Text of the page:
In Washington, that's what we call spinning for the sake of political cover.

The Same Banking Geniuses that Destroyed Our Economy Get Paid and Paid and Paid

| Thu Mar. 19, 2009 1:48 PM EDT

From CNN: If you're out of work like Steve Lippe, who was laid off from his job as a salesman in January, you know you already have problems. But looking at the fine print that came with his new unemployment debit card, he became livid.

"A $1.50 [fee] here, a $1.50 there," he said. "Forty cents for a balance inquiry. Fifty cents to have your card denied. Thirty-five cents to have your account accessed by telephone."

...The National Consumer Law Center says fees range from 40 cents to a high of $3 per transaction."

And where are these fees going? Banks like JP Morgan Chase which has contracts with seven states and is negotiating with two others. But hey, you're unemployed. If you don't want to pay the fees, just wait ten days for a check.

BTW, in many states, child support payment debit cards nickel and dime you to death this way, too, lest we forget which segments of society must always benefit off the backs of the unfortunate. In both instances, you can opt for direct deposit, but it's hard to know about the fees until your card arrives. Which I'm sure is accidental.

Robbing the Old to Give to the Young (and the Rich)

| Thu Mar. 19, 2009 9:32 AM EDT

Advocates for the preservation of so-called old-age entitlements have been warning for some time that Social Security and Medicare may be offered up as a sacrifice to offset the cost of the bailout and stimulus.  This would suit conservatives, who for years have been looking for ways to undermine the popular programs. Leading that charge are the the “granny bashers” hunkered around the Peter G. Peterson Foundation. With an endowment of $1 billion, the Foundation pursues an agenda that consists mainly of bitching and moaning that greedy geezers are taking money away from poor young things with their unconscionable demands for basic health care and income support. With increasing support from the media, the punditry, and some members of Congress, they warn that aging boomers will soon bankrupt the country and destroy the lives of future generations.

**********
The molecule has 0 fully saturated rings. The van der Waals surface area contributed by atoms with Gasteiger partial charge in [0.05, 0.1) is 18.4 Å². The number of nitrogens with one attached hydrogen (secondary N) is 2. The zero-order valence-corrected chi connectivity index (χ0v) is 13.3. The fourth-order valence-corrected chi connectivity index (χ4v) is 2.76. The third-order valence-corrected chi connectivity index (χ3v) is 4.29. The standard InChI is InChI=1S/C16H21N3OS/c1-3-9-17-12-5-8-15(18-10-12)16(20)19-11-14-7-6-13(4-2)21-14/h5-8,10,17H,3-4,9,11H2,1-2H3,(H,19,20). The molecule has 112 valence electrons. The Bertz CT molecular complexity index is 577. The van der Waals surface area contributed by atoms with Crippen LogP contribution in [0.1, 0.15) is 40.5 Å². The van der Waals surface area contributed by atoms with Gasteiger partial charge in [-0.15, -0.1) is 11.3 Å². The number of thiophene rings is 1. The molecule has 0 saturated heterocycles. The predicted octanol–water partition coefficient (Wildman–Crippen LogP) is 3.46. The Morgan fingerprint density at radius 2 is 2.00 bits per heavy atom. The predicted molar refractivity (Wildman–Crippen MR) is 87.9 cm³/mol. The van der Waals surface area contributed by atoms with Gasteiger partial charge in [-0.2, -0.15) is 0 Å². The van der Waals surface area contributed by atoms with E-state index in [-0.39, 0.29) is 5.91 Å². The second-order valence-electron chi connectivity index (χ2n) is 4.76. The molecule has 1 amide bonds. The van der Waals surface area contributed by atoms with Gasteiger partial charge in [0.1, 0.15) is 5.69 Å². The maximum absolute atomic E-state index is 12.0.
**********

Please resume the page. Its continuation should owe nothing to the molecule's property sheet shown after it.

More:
It’s particularly absurd that this argument emanates from the likes of Peterson, himself now an octagenarian, who was Nixon’s Secretary of Commerce and and more recently chair of the Council on Foreign Relations. Peterson, who is worth $2.8 billion, was also head of the now-defunct Lehman Brothers, and is probably best known as senior chairman of Blackstone Group, a finance company currently enjoying harsh criticism from the Chinese for having lost that country $80 billion in lousy business. While attacking the programs that support poor elderly people, Peterson seems to have no objection to government bailouts for his old comrades on Wall Street. Bill Greider recently wrote a comprehensive piece in The Nation on the machinations of Peterson and his anti-entitlement cohort. 

We Rock! Three "Magazine Oscar" Nominations for MoJo

| Wed Mar. 18, 2009 6:19 PM EDT
Who-hoo! Mother Jones has just been nominated for three National Magazine Awards. The NMAs are often described as the magazine world's Academy Awards (without the awful musical medleys). Picking up three Ellie nods is a real honor, and all the more so since we won a General Excellence Award last year. This time, we've been nominated in the General Excellence categories for both print and online (our print submission consisted of three special issues on torture, energy, and the new "ECOnomy"). We're also up in the Public Interest category. As always, we're pitted against a diverse group of formidable competitors—Foreign Policy, Vanity Fair, Newsweek, BusinessWeek, and Paste, to name a few. We're practicing balancing Ellie statues on our noses, just in case. But it's not too soon to thank you, the key ingredient in our reader-supported journalism, for keeping us on our toes and pushing us to keep going. Winners will be announced April 30—we'll keep you updated. The official press release is after the jump.